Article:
Looking over Voyageur Shoulder

Still Room for more.

Chief Black Hawk and Dr. Beaumont

Emma Big Bear and Victorian Lady

Aunt Marianne Labuche will be the next bronze sculpture. She was Prairie Du Chien's first Physician. She rescued and nursed her granddaughter, baby Louise Gagnier who had been scalped and left for dead. Photo is small replica.


Dedicated in 2013, the Mississippi River Sculpture Park Shelter will provide families and friends to gather, share a meal, and imagine the possibilities.

Many Hands do Light Work

The exquisite detail of each life-sized, bronze sculpture in The Mississippi River Sculpture Park reveals the attention to detail undertaken by the sculptor, Florence Bird. Just as each sculpture tells a story of their visit to the Prairie du Chien area in times long past, the hands reveal the character of each sculpture.

The son of Dr. William Beaumont, Israel, reveals not only an interest of ones environment, but of the  playful side of all children. One can only imagine the conversation between father and son.  The occasion may have been used as a teachable moment as the father relates a story to the son about the importance of the relationship between humans and nature. Or, maybe, they’re just enjoying happy memories.

Being created in bronze, each sculpture’s patina reveals those places most touched by a park visitor. In almost each case, the hand reveals a soft glow, as if the visitor were reaching out to learn more about the sculpture.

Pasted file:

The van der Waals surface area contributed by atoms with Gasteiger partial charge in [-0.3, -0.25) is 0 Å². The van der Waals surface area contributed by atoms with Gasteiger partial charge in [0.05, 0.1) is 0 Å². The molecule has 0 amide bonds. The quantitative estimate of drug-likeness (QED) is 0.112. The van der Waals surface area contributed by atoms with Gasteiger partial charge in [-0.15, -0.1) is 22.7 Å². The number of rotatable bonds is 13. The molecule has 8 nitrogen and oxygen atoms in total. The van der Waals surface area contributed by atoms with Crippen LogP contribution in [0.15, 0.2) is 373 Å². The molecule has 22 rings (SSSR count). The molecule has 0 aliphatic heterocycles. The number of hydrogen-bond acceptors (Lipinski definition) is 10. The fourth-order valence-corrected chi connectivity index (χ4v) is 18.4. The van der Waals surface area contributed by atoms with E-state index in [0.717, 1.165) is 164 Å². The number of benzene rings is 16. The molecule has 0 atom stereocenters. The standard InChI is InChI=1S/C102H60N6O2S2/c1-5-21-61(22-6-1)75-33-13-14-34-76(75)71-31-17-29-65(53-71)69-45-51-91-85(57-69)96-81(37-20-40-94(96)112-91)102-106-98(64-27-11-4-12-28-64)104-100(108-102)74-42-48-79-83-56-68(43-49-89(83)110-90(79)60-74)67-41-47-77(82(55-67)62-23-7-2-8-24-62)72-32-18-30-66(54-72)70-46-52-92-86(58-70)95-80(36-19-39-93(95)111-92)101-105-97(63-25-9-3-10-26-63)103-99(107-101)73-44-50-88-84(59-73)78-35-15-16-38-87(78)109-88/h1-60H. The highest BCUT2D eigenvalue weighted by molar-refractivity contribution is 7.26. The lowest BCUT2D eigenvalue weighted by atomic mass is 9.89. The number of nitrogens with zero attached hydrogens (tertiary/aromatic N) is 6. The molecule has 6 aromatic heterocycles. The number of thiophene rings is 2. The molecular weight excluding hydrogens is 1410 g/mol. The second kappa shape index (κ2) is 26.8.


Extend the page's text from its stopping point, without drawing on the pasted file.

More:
The Mississippi River Sculpture Park, when complete, will have over 20 sculptures.  Each one created in bronze telling their story for generations to come.

The Prairie du Chien city park is open to all, free of charge each and every day.

Each new sculpture depends on contributions from individuals and, sometimes, corporations. Just as many hands do light work, many donations, no matter how small or large, will help to add a new sculpture. 

The hand of each sculpture reach out touching an object of importance. Whether holding a book, a black willow sapling, a pipe, or an umbrella, or a frog, the hands reveal the character of the sculpture. 

Each park visitor, by touching the sculpture’s hand, reaches out to make contact with a bit of history  that only can be found in the Mississippi River Sculpture Park. Your hand can reach out and help to grow this park for generations to come.

Looking Back into the Future

Chief Black Hawk was the first bronze sculpture to be installed into The Mississippi River Sculpture Park, in 2005. Today, as the bronze sculpture stands on the pedestal, gazing across the Fire Circle, one’s imagination wonders how many times Chief Blackhawk, himself, gazed into the north horizon – hoping to find safety and peace for his people.
The fire circle stands today as a place where modern people gather to tell stories and warm themselves from the cool autumn days. The Leamy shelter offers  protection from the sun’s rays and gentle rain in the summer.  The forked tree suggesting a path split in two directions.
The story of Blackhawk eerily coincides with today’s placid scene. Blackhawks people using a fire to cook and warm themselves, a teepee for protection, and a choice of paths, which one would lead his people to safety? The answer is revealed along the Mississippi River.
The future of The Mississippi River Sculpture Park is also at a split along its path to completion. The choice of pathways is uncertain.  We are hopeful the path chosen will lead to further sculptures. The choice of pathways is yours.